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  • #16
    Originally posted by plunger View Post
    I made a kmg knife grinder . These wheels in darkest africa cost a bomb.How difficult would it be to cast or machine an aluminium wheel and bond some polyurethane on it.
    I am concerned as to how to bond the urethane to the wheel securely so it doesnt delaminate.
    Also how would one make those tyre grooves that run at an angle.How would one machine that.?
    https://guide.alibaba.com/shop/250-5...l_5830549.html
    I don't think it should be too difficult. If you have a lathe or a mill you can make the wheel itself. Castable urethane rubber is readily available, although maybe not in darkest Africa. Hard silicone rubber or even latex rubber might also work.

    I suspect my approach (depending on how long I thought the rubber would lasts) would be to make the wheel, cut grooves in the surface, place it in a mold and pour the rubber of my choosing. After curing I'd set the4 wheel back on the lathe and either grind or cut it to concentricity depending on what tools I had available. I think I would make the aluminum rim of the wheel thick enough to allow me to skim cut it if I had to recast the rubber again in the future. I would certainly make the rubber thick enough so I could true it up once or twice if I needed to.

    That being said, there are utility wheels for carts and other things dirt cheap. Some might even be wide enough for the application. Machine one for better bearings, and then true up the rubber surface and you could have a useable wheel in an hour or two.
    *** I always wanted a welding stinger that looked like the north end of a south bound chicken. Often my welds look like somebody pointed the wrong end of a chicken at the joint and squeezed until something came out. Might as well look the part.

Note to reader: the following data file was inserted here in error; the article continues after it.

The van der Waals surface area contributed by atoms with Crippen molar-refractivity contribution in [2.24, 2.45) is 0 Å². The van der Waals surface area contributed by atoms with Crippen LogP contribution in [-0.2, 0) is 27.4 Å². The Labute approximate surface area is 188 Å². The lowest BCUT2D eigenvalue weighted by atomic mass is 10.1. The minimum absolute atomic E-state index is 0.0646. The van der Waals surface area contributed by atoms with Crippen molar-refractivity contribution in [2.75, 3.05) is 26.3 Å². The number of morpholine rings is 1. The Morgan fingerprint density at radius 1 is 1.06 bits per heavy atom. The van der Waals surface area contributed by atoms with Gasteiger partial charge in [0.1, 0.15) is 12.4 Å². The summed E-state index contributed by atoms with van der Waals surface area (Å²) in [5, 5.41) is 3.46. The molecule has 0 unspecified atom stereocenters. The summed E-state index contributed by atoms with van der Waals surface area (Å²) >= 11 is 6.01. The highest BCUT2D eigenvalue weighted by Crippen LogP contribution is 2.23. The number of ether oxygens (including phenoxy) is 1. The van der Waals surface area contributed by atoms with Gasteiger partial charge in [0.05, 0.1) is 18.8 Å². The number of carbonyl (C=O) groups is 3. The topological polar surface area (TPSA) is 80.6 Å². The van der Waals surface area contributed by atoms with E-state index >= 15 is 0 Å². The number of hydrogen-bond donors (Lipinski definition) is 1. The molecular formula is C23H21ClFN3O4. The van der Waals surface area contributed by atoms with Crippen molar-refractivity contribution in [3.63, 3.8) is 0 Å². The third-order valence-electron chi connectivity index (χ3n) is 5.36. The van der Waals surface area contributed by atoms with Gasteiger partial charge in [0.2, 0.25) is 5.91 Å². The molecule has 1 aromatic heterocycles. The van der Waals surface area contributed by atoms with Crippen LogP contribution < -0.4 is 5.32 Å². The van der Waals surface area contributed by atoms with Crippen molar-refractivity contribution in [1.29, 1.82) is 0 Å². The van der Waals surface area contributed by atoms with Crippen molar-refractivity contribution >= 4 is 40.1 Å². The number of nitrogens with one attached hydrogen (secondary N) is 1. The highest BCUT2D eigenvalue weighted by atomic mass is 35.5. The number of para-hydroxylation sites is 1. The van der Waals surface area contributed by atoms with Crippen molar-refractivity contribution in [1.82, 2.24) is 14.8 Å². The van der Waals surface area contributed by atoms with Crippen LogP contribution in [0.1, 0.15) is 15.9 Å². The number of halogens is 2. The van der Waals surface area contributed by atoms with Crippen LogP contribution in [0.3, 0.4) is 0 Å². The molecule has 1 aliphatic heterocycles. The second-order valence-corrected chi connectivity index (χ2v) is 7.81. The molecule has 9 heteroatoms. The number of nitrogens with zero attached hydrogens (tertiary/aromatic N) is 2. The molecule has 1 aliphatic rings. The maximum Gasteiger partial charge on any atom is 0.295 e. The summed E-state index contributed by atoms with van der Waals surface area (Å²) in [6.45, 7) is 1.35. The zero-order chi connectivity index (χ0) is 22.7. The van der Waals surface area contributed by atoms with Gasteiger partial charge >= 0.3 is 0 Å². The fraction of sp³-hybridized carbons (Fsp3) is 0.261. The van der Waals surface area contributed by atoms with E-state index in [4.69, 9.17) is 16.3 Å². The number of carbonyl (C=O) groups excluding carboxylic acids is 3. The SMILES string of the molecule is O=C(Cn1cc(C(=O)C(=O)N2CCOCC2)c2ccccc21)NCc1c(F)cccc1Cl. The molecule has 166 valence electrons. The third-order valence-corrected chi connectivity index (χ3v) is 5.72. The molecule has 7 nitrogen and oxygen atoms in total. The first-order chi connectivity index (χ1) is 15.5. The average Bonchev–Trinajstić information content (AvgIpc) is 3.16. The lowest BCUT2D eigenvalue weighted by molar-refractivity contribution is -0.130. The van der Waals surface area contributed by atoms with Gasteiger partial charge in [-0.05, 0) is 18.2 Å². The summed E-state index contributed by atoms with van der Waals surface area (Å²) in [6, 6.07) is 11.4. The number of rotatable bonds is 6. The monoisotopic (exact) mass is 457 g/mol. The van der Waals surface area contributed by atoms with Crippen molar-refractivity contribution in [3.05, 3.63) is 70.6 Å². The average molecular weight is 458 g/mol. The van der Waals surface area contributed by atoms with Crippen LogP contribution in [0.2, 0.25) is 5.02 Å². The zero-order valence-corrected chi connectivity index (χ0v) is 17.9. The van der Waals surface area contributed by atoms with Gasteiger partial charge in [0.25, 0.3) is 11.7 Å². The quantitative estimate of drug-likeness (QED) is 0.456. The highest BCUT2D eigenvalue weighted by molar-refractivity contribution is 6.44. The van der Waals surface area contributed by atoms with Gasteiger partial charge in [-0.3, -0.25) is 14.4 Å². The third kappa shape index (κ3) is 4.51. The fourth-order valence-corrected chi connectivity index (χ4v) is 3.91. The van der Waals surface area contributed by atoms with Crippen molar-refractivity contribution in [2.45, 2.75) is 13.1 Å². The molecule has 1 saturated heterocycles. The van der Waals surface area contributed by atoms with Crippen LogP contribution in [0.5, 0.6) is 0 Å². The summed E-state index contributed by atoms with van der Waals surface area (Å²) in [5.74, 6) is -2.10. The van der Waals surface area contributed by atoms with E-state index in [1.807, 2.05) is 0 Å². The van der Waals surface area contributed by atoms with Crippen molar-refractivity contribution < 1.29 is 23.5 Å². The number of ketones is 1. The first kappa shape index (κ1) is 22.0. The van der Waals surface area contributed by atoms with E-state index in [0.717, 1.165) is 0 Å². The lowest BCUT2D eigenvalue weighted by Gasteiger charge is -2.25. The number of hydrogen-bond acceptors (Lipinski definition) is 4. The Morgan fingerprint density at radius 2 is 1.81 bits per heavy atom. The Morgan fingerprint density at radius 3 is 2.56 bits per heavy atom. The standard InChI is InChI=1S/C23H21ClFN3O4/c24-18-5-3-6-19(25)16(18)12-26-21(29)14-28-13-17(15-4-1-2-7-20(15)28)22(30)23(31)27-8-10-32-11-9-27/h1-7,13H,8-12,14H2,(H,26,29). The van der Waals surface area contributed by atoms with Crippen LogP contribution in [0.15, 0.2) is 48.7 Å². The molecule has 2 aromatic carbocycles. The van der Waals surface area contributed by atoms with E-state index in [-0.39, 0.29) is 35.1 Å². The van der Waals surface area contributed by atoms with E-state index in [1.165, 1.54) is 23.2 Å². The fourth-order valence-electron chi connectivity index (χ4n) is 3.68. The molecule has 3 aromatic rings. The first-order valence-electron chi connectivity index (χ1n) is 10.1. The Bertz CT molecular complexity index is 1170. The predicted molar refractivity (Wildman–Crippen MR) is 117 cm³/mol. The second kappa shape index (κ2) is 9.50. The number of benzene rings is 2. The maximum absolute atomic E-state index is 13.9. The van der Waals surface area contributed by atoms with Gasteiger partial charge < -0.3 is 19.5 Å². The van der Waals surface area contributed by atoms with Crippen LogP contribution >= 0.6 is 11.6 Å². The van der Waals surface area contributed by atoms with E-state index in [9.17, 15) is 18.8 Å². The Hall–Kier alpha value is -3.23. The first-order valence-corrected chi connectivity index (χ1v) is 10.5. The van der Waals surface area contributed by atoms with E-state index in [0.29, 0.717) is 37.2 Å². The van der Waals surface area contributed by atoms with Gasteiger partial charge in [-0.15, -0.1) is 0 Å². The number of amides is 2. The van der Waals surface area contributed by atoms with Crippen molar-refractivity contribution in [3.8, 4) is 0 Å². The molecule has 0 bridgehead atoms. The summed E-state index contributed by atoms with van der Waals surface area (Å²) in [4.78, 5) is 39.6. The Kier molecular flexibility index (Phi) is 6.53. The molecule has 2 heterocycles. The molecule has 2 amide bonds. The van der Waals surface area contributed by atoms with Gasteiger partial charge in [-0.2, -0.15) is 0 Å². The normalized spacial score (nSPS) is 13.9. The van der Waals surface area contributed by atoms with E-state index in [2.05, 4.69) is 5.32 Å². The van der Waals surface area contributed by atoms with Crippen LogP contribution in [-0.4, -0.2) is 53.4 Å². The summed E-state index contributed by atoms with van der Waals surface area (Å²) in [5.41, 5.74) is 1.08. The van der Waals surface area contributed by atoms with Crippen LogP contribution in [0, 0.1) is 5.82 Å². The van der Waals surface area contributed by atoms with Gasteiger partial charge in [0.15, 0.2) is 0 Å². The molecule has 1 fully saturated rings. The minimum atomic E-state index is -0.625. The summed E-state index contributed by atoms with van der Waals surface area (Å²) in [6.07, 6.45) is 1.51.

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    • #17
      https://www.surpluscenter.com/Wheels...eel-1-4096.axd
      When I get Time... I'll...

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      • #18
        A company in the Chicago area made elevator guide rollers by casting PU onto aluminum hubs. don't know much about the process except he has a row of wall mount ovens for curing. The ovens were the type ypu buy at an appliance store. I don't know how the bond would hold at the speed you will run. I do have a wheel, if I remember correctly, it was about 6" OD and 2" wide. It has a PU tread about 1/4" thick. If you can figure out how to handle shipping you are welcome to it.

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        • #19
          Contact wheels are over-hyped. Just make a convex patten with the desired radius.

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          • #20
            Originally posted by MattiJ View Post
            Probably going to fly away when the 200mm wheel is running 6000rpm...
            12,000+ sfpm?

            Sent from my XT1585 using Tapatalk

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            • #21
              How does the PU do with the heat? IIRC, past threads say rubber is more resistant and PU can melt. Be a shame to put a lot of work into a nice PU wheel and have it melt.

              I was curious about MDF vs. good plywood for wheels. I see both get used, and I can think of reasons to choose either material.

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              • #22
                Originally posted by Glug View Post
                How does the PU do with the heat? IIRC, past threads say rubber is more resistant and PU can melt. Be a shame to put a lot of work into a nice PU wheel and have it melt.

                I was curious about MDF vs. good plywood for wheels. I see both get used, and I can think of reasons to choose either material.
                MDF is more consistent in density and doesnt have any voids, thats why i prefer it. Ive seen people use plywood for bandsaw wheels, and it always seems to take a lot of work to balance the wheels, never had that problem with MDF

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                • #23
                  Turning large diameter wheels is a job I’ve on the spindle of a Bridgeport with the lathe tool in a vise.